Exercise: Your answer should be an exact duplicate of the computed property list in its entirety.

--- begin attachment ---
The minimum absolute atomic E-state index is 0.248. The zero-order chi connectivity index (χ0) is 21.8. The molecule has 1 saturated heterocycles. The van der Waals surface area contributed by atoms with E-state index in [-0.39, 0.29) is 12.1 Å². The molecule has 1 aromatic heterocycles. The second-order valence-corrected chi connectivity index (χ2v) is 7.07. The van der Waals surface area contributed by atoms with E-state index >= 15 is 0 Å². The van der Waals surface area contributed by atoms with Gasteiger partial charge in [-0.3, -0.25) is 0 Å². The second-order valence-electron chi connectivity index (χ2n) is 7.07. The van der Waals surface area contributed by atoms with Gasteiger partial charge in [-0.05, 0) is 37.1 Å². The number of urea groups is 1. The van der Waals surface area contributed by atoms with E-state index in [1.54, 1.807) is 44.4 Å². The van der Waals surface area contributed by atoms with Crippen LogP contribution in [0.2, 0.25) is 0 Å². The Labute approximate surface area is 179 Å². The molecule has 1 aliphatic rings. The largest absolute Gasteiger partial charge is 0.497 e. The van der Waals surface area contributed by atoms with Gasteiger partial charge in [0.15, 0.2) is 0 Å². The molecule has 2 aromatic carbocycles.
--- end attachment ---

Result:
The minimum absolute atomic E-state index is 0.248. The zero-order chi connectivity index (χ0) is 21.8. The molecule has 1 saturated heterocycles. The van der Waals surface area contributed by atoms with E-state index in [-0.39, 0.29) is 12.1 Å². The molecule has 1 aromatic heterocycles. The second-order valence-corrected chi connectivity index (χ2v) is 7.07. The van der Waals surface area contributed by atoms with E-state index >= 15 is 0 Å². The van der Waals surface area contributed by atoms with Gasteiger partial charge in [-0.3, -0.25) is 0 Å². The second-order valence-electron chi connectivity index (χ2n) is 7.07. The van der Waals surface area contributed by atoms with Gasteiger partial charge in [-0.05, 0) is 37.1 Å². The number of urea groups is 1. The van der Waals surface area contributed by atoms with E-state index in [1.54, 1.807) is 44.4 Å². The van der Waals surface area contributed by atoms with Crippen LogP contribution in [0.2, 0.25) is 0 Å². The Labute approximate surface area is 179 Å². The molecule has 1 aliphatic rings. The largest absolute Gasteiger partial charge is 0.497 e. The van der Waals surface area contributed by atoms with Gasteiger partial charge in [0.15, 0.2) is 0 Å². The molecule has 2 aromatic carbocycles.